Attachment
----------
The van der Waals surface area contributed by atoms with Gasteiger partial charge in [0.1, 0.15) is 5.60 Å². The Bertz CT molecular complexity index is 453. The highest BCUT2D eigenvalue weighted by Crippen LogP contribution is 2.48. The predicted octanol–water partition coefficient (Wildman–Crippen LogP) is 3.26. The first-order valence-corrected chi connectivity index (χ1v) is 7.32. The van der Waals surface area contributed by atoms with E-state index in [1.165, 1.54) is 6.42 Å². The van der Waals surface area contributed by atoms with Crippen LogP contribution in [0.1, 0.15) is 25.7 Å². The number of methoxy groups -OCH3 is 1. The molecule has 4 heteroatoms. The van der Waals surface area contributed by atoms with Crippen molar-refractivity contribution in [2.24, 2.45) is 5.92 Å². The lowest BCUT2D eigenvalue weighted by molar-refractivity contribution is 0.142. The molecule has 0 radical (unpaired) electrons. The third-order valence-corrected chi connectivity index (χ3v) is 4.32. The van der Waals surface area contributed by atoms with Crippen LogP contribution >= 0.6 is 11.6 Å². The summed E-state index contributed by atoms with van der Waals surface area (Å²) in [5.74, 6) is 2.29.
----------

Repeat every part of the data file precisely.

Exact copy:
The van der Waals surface area contributed by atoms with Gasteiger partial charge in [0.1, 0.15) is 5.60 Å². The Bertz CT molecular complexity index is 453. The highest BCUT2D eigenvalue weighted by Crippen LogP contribution is 2.48. The predicted octanol–water partition coefficient (Wildman–Crippen LogP) is 3.26. The first-order valence-corrected chi connectivity index (χ1v) is 7.32. The van der Waals surface area contributed by atoms with E-state index in [1.165, 1.54) is 6.42 Å². The van der Waals surface area contributed by atoms with Crippen LogP contribution in [0.1, 0.15) is 25.7 Å². The number of methoxy groups -OCH3 is 1. The molecule has 4 heteroatoms. The van der Waals surface area contributed by atoms with Crippen molar-refractivity contribution in [2.24, 2.45) is 5.92 Å². The lowest BCUT2D eigenvalue weighted by molar-refractivity contribution is 0.142. The molecule has 0 radical (unpaired) electrons. The third-order valence-corrected chi connectivity index (χ3v) is 4.32. The van der Waals surface area contributed by atoms with Crippen LogP contribution >= 0.6 is 11.6 Å². The summed E-state index contributed by atoms with van der Waals surface area (Å²) in [5.74, 6) is 2.29.